4. Pornography enthusiasts

When it comes to protecting minors or shielding non-consenting adults from adult content, libraries fall into four distinct camps:

  • Strict internet filtering (for pornography and other inappropriate websites) with in-place policies and strict staffer vigilance for violators
  • Strict internet filtering with in-place policies, but with limited or no staff member vigilance—sort of a patron-driven, self-policing model
  • No internet filtering, but with in-place policies and strict staffer vigilance about confronting rule violators, including kicking them off the internet or even out of the library
  • No internet filtering, no in-place policies, and no staff member intervention 

The first group says, “This is our library, and we have the right to control internet content as we see fit. We get direction from our library board or our elected officials as to how and why we need to limit access to sites that feature pornography, child pornography, violence, and other content most reasonable people (especially parents with small children passing by) would find objectionable.”

The second group says, “We will filter content, but we don’t want to turn our staffers into the internet police department. We will let the machines and the software do most of the work, freeing up our staff time for other things.”

The third group says, “We will not filter internet content, but our staff will pay careful attention to what all users show on their screens. We will aggressively enforce our no pornography/graphic imagery policy and ask patrons to stop using our machines or leave the library.”

The last group says, “Freedom of choice is a right; our open society means we provide open access to all information available on the internet, regardless of whether anyone else finds the content objectionable.” 

The idea that adult males (and it’s always males) would choose to watch pornography in a public place is perplexing. The solution often lies in screen visibility. Many libraries place their internet-connected PCs on tables where the screens face outward toward the open areas. Some libraries, which don’t filter porn or address it through policies, have had good success with turning the tables and putting users with their backs to the facility walls. This way, the screens face toward them and not out to the public. Other libraries that don’t filter put shaded privacy screens over their PCs or place wooden dividers between each computer station.

5. Internet hogs

Providing public access computers is a key way that libraries serve their communities. But resources are always limited, and when patrons can’t get to a free machine, arguments can erupt that disrupt the library and could even escalate into violence. There is a type of library patron who seems obsessed with using the internet, right down to having his or her favorite chair or screen, which creates the potential risk for a confrontational situation. Unless addressed, it results in a bad experience for the patron who is waiting. Some library staffers report the daily “10 o’clock 50-yard dash,” as certain users push and shove their way into the facility and sprint for their special self-designated machine. This leads to problems when other users want to get online and can’t because the person won’t leave and continues to log on each hour after his or her time runs out. A fair and consistent application of the internet use policy by staffers must be in place.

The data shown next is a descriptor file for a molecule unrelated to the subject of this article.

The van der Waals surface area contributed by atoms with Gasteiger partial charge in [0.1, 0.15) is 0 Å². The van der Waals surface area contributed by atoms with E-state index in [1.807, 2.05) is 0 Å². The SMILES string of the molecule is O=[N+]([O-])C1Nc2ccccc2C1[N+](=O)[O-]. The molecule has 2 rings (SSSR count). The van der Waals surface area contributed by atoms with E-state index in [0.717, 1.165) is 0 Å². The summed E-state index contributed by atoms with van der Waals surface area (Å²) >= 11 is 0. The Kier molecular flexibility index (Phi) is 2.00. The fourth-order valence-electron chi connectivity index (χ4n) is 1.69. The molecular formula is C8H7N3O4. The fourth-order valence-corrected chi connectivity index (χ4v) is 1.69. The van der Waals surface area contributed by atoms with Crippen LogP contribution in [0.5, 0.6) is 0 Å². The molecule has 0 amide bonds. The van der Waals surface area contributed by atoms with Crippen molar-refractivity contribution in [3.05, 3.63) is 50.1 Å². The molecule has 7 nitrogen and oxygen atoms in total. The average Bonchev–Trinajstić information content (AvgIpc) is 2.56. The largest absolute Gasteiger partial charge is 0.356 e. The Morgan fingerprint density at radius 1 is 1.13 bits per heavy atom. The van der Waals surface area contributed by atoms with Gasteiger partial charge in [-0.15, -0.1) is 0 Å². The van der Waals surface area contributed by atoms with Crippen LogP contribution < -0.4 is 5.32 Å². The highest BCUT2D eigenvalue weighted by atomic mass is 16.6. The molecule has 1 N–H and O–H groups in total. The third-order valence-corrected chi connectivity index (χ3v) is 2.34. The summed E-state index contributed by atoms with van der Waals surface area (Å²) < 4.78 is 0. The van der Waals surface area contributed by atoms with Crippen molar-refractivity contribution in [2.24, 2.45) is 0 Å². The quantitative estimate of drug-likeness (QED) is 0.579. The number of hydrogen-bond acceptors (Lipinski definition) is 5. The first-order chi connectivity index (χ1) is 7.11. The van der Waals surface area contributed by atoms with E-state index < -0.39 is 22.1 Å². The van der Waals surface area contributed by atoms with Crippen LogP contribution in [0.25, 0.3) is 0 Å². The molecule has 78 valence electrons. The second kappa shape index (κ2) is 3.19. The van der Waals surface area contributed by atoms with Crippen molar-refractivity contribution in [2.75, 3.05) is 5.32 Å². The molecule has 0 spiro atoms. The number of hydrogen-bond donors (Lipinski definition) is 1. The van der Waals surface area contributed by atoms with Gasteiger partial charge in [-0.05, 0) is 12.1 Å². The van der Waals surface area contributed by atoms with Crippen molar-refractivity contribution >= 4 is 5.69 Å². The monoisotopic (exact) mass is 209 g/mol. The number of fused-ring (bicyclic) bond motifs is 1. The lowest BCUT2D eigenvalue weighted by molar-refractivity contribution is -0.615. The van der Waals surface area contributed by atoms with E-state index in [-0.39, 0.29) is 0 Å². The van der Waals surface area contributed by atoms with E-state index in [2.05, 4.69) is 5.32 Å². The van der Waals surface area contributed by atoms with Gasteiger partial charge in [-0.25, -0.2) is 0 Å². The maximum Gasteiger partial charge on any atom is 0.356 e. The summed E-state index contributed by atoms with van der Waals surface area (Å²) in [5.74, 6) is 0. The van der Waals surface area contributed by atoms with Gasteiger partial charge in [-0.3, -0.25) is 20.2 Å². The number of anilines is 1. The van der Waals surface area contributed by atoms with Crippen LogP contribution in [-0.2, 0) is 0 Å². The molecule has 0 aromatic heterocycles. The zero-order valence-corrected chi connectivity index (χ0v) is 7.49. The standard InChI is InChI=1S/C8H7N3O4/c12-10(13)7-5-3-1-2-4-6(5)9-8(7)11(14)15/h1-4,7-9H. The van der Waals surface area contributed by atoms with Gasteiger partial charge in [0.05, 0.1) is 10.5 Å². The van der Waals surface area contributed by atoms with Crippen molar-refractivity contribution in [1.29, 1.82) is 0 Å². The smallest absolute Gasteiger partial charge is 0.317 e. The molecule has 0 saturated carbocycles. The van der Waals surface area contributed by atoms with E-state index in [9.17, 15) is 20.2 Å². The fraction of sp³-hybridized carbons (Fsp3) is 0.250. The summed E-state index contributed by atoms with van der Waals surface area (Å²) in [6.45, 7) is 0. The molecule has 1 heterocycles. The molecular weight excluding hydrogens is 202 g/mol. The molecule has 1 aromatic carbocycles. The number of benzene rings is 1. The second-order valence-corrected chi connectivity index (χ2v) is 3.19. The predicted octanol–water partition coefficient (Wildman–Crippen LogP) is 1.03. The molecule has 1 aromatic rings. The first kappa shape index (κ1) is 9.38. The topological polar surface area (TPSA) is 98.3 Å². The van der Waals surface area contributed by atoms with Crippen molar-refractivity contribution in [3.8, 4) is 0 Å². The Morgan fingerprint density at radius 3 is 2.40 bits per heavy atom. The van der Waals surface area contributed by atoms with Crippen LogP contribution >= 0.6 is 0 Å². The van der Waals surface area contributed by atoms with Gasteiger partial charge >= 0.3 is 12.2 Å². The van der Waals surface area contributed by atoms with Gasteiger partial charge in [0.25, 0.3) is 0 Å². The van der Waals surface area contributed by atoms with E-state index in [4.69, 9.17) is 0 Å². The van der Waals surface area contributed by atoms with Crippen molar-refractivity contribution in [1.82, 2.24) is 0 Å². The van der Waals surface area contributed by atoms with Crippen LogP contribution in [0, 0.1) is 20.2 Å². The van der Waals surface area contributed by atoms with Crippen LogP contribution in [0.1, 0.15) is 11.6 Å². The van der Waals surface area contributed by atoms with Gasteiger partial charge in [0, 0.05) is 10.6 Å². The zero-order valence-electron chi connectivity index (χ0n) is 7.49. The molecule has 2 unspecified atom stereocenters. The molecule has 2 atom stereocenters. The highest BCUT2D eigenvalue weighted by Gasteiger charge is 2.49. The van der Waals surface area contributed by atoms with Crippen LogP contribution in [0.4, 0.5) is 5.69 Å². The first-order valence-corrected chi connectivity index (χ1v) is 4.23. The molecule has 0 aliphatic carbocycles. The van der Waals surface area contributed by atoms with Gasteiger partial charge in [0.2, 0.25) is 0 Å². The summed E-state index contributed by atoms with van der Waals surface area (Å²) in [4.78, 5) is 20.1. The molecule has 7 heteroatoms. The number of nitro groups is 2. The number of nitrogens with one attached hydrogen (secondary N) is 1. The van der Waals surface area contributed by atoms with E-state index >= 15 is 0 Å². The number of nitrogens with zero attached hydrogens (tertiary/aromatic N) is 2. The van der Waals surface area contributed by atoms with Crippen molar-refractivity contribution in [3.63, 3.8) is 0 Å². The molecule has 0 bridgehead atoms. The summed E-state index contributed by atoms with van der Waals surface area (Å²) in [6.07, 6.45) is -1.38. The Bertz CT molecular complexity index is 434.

6. Entitled students

Antagonistic patrons are another risk factor that, unfortunately, too many librarians have to face. These types of patrons at academic, college, or university libraries often have two modes: “My tuition pays your salary, so I can rudely order you around” or “My tuition pays your salary, so I don’t have to follow your code of conduct or library use policies.” Reminding chronic rule violators that even they can be banned from the library for repeated problems might work. Talking with the dean of students or the student’s academic advisor can help as well.

7. Entitled faculty members

These patrons are similar to the aforementioned entitled students, but thanks to tenure, inflated egos, and narcissistic entitlement, they place research demands on library staffers that can’t be met immediately or treat them rudely and unprofessionally. How do you enforce the rules for an employee who cannot be disciplined or fired? Sometimes, it may help to speak directly with the offending professor’s department head or dean to see if he or she can help to create a better, more collegial relationship.